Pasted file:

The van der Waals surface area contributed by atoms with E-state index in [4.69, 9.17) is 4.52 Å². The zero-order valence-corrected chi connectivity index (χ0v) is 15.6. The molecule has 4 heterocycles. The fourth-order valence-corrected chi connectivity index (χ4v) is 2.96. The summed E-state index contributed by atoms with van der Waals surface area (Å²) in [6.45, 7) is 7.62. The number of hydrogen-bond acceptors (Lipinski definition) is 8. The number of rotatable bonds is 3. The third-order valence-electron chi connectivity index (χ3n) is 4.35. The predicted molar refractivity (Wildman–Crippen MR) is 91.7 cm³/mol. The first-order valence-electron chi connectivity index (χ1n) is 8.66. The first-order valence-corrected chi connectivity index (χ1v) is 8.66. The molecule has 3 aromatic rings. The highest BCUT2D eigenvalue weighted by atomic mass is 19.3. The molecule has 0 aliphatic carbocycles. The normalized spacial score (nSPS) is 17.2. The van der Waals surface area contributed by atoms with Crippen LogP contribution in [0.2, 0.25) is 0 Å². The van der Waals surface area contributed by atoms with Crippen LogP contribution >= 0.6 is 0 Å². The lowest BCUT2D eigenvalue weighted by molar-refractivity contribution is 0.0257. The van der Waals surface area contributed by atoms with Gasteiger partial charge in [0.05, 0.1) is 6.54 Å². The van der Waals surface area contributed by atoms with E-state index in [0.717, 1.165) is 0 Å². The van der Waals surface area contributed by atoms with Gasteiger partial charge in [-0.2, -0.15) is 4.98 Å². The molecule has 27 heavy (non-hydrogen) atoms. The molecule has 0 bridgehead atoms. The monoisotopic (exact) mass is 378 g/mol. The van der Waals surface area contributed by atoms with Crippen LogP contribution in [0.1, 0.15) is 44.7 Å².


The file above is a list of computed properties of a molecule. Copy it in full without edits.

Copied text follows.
The van der Waals surface area contributed by atoms with E-state index in [4.69, 9.17) is 4.52 Å². The zero-order valence-corrected chi connectivity index (χ0v) is 15.6. The molecule has 4 heterocycles. The fourth-order valence-corrected chi connectivity index (χ4v) is 2.96. The summed E-state index contributed by atoms with van der Waals surface area (Å²) in [6.45, 7) is 7.62. The number of hydrogen-bond acceptors (Lipinski definition) is 8. The number of rotatable bonds is 3. The third-order valence-electron chi connectivity index (χ3n) is 4.35. The predicted molar refractivity (Wildman–Crippen MR) is 91.7 cm³/mol. The first-order valence-electron chi connectivity index (χ1n) is 8.66. The first-order valence-corrected chi connectivity index (χ1v) is 8.66. The molecule has 3 aromatic rings. The highest BCUT2D eigenvalue weighted by atomic mass is 19.3. The molecule has 0 aliphatic carbocycles. The normalized spacial score (nSPS) is 17.2. The van der Waals surface area contributed by atoms with Crippen LogP contribution in [0.2, 0.25) is 0 Å². The van der Waals surface area contributed by atoms with Crippen LogP contribution >= 0.6 is 0 Å². The lowest BCUT2D eigenvalue weighted by molar-refractivity contribution is 0.0257. The van der Waals surface area contributed by atoms with Gasteiger partial charge in [0.05, 0.1) is 6.54 Å². The van der Waals surface area contributed by atoms with E-state index in [0.717, 1.165) is 0 Å². The van der Waals surface area contributed by atoms with Gasteiger partial charge in [-0.2, -0.15) is 4.98 Å². The molecule has 27 heavy (non-hydrogen) atoms. The molecule has 0 bridgehead atoms. The monoisotopic (exact) mass is 378 g/mol. The van der Waals surface area contributed by atoms with Crippen LogP contribution in [0.1, 0.15) is 44.7 Å².